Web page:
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Toyota demos radical, autonomous ‘hitch-free towing’ tech

Toyota has taken inspiration from the world of autonomous truck platooning for a forward-thinking towing concept.

Demonstrated at the American Center for Mobility in Detroit, and reported by CarScoops, the “hitchless towing” project envisions a world where a car could lead and have a powered trailer autonomously follow.

The concept was shown off using two Sienna minivans, one of which autonomously followed the other at a safe distance. When the front car brakes, accelerates, or steers, the rear car follows in formation.

As you can see from the video above, the two cars are split by a huge gap at the moment. The latter car also carries a safety driver at the moment.

When the project progresses Toyota reportedly expects the gap to shrink to the point where, rather than leaving a yawning chasm between vehicles, one can follow in the other’s shadow.

As for potential applications? Toyota suggests it would allow people to have their second car – think campers and the Suzuki Grand Vitara they tow behind their RVs – follow in the footsteps of their first more easily.

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Camera IconSupplied Credit: CarExpert

CarScoops reports Toyota also suggests a powered “tow module” could be attached to heavy trailers, allowing them to follow another car under their own power.

Rather than sapping the battery of your electric vehicle by trying to tow a boat or caravan, the tow module could allow owners to get their heavy trailer where it needs to go more efficiently. The brand has offered no details of what that module would look like, or how it would be powered.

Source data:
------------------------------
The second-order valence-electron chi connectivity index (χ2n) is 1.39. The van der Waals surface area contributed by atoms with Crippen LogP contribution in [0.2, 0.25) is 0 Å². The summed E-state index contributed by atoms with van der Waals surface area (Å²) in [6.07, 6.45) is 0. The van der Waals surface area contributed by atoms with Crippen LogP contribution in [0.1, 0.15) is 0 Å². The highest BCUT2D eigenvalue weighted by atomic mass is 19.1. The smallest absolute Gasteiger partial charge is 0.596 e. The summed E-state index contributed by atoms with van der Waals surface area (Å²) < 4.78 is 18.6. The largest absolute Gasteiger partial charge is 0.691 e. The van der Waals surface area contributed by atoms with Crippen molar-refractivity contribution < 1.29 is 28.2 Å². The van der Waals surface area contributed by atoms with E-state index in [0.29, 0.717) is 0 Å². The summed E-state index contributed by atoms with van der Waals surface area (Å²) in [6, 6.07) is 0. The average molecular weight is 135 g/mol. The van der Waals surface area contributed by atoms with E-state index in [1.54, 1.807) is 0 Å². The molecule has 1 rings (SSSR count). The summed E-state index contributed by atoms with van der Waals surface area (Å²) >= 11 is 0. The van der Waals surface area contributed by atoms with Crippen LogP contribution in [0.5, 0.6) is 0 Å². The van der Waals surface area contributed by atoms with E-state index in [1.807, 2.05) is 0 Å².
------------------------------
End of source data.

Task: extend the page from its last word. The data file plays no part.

Although more range from the base tow vehicle can only be a good thing, an electric trailer would require a pretty serious battery to carry a 3.5-tonne trailer long distance.

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Camera IconSupplied Credit: CarExpert

The hitch-free towing idea borrows from the world of autonomous trucking, where platooning has long been pitched as a fuel-saving, accident-reducing boon for big fleet operators.

Platooning involves connected trucks running close to each other – between 12 and 20m – for improved efficiency.

Systems like this have been trialled in Europe on autonomous trucks developed from the ground-up for platooning, although an American company called Peloton also offers a version of the technology that can be retrofit to existing big rigs.

When the trucks are linked, the rear driver can take their feet off the pedals. When the truck in front slows, the rear automatically follows – like a more advanced, fast-reacting take on the radar-based cruise systems in current vehicles.

Peloton says its system allows the rear truck to react to front inputs in just 0.4 seconds, compared to 1.4 seconds for a human driver.

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